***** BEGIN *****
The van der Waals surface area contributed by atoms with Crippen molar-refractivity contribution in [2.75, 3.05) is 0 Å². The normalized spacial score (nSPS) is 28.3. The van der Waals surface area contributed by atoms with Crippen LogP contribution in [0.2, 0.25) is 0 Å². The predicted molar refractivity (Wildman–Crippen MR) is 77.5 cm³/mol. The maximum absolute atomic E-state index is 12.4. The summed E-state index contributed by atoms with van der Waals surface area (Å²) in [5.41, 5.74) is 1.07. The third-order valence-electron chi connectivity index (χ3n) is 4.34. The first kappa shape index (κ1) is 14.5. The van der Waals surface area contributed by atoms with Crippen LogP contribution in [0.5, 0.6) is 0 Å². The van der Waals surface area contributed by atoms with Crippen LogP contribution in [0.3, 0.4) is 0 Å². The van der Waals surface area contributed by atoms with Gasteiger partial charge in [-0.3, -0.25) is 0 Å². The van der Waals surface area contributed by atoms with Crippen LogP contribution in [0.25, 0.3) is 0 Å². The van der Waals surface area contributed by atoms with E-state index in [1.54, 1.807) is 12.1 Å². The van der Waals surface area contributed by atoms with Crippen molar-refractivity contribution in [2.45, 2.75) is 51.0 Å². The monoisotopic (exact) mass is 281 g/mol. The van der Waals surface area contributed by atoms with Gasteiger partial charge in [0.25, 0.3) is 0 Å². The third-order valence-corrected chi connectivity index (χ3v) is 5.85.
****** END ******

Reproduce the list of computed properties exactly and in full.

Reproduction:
The van der Waals surface area contributed by atoms with Crippen molar-refractivity contribution in [2.75, 3.05) is 0 Å². The normalized spacial score (nSPS) is 28.3. The van der Waals surface area contributed by atoms with Crippen LogP contribution in [0.2, 0.25) is 0 Å². The predicted molar refractivity (Wildman–Crippen MR) is 77.5 cm³/mol. The maximum absolute atomic E-state index is 12.4. The summed E-state index contributed by atoms with van der Waals surface area (Å²) in [5.41, 5.74) is 1.07. The third-order valence-electron chi connectivity index (χ3n) is 4.34. The first kappa shape index (κ1) is 14.5. The van der Waals surface area contributed by atoms with Crippen LogP contribution in [0.5, 0.6) is 0 Å². The van der Waals surface area contributed by atoms with Crippen LogP contribution in [0.3, 0.4) is 0 Å². The van der Waals surface area contributed by atoms with Gasteiger partial charge in [-0.3, -0.25) is 0 Å². The van der Waals surface area contributed by atoms with Crippen LogP contribution in [0.25, 0.3) is 0 Å². The van der Waals surface area contributed by atoms with E-state index in [1.54, 1.807) is 12.1 Å². The van der Waals surface area contributed by atoms with Crippen molar-refractivity contribution in [2.45, 2.75) is 51.0 Å². The monoisotopic (exact) mass is 281 g/mol. The van der Waals surface area contributed by atoms with Gasteiger partial charge in [0.25, 0.3) is 0 Å². The third-order valence-corrected chi connectivity index (χ3v) is 5.85.